As a threshold matter, the Ninth Circuit agreed with the district court and found that the AV agreements between Aya and AMN were not naked restraints. Aya conceded that the agreements had a pro-competitive purpose “to fulfill the demand of hospitals for travel nurses.” But Aya argued on appeal that the agreements were still a naked restraint because the non-solicitation agreements were not necessary to achieve the pro-competitive purpose.39 The Ninth Circuit disagreed with Aya and found that the non-solicitation was necessary because “it ensures that AMN will not lose its personnel during the collaboration.”40 The Ninth Circuit further explained that without such an agreement, AMN would be less willing to deal with other agencies to supply travel nurses especially given the shortage of nurses. The agreement also allows AMN to collaborate with its competitors for the benefit of their clients without “cutting [its] own throat.”41 The Ninth Circuit thus agreed with the district court and found that the non-solicitation agreement “promotes ‘competitiveness in the healthcare staffing industry’—more hospitals receive more traveling nurses because the non-solicitation agreement allows AMN to give spillover assignments to Aya without endangering its ‘establish[ed] network[ ] [of] recruiters, travel nurses, AVs, and of course, hospital customers.’”42 Accordingly, the Ninth Circuit held that the non-solicitation agreement was an ancillary restraint and not subject to the per se standard. Further, the court held that because per se liability is unwarranted here, the quick-look standard is also inapplicable.43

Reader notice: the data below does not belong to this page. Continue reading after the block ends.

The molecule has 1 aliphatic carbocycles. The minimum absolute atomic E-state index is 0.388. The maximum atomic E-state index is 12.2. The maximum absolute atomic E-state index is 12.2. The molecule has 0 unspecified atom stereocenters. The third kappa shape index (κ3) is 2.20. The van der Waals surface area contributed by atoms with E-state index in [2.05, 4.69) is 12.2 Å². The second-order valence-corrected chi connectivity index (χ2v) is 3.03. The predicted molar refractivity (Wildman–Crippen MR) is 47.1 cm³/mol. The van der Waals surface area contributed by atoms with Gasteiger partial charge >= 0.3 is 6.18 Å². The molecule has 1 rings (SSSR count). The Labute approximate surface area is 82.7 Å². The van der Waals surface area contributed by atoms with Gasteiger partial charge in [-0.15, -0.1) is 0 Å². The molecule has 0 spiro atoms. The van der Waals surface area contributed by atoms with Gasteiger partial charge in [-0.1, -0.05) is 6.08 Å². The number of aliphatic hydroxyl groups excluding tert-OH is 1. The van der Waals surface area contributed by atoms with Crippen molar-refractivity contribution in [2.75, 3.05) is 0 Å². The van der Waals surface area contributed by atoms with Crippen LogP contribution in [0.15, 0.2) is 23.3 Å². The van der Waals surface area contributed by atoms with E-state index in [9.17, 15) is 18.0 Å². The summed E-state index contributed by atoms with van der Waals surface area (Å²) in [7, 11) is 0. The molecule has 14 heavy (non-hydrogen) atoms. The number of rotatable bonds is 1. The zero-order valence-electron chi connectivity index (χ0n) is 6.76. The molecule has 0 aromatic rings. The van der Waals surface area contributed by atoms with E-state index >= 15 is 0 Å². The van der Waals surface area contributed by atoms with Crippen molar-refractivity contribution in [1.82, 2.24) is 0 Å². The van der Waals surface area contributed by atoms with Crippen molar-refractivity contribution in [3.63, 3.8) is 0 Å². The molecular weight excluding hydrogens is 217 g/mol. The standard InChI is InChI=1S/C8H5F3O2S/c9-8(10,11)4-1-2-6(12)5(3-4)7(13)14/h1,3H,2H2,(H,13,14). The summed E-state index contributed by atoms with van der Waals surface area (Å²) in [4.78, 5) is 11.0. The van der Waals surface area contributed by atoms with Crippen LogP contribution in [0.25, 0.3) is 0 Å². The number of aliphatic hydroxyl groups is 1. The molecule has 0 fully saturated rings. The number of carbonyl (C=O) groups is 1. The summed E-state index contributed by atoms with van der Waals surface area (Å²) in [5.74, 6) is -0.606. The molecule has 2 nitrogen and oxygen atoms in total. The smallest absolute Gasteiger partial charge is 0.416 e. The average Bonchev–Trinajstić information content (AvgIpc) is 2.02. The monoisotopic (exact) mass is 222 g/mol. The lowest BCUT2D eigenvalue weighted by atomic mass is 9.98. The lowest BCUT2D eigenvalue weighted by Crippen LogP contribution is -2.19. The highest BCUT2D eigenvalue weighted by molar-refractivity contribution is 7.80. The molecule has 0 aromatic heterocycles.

In reaching this conclusion and rejecting Aya’s arguments, the Ninth Circuit emphasized the importance of the time that the parties entered into the agreement. Specifically, the Ninth Circuit recognized that when conducting this analysis, “courts must look to the time an agreement was adopted.”44 In applying it to the case at hand, the Ninth Circuit found important the fact that the parties entered into the non-solicitation at the time they entered into the agreement to collaborate, not after the collaboration was terminated.45
The Non-Solicitation Agreement Is Not Illegal Under the Rule-of-Reason Analysis
The Ninth Circuit then analyzed the non-solicitation agreements under the rule-of-reason and found that the non-solicitation agreement survives scrutiny. Similar to the approach taken by the California Supreme Court in Ixchel, the Ninth Circuit explained that the rule-of-reason analysis applies a three-step, burden shifting framework:
[First] the plaintiff has the initial burden to prove that the challenged restraint has a substantial anticompetitive effect that harms consumers in the relevant market. If the plaintiff carries its burden, then the burden shifts to the defendant to show a procompetitive rationale for the restraint. If the defendant makes this showing, then the burden shifts back to the plaintiff to demonstrate that the procompetitive efficiencies could be reasonably achieved through less anticompetitive means.46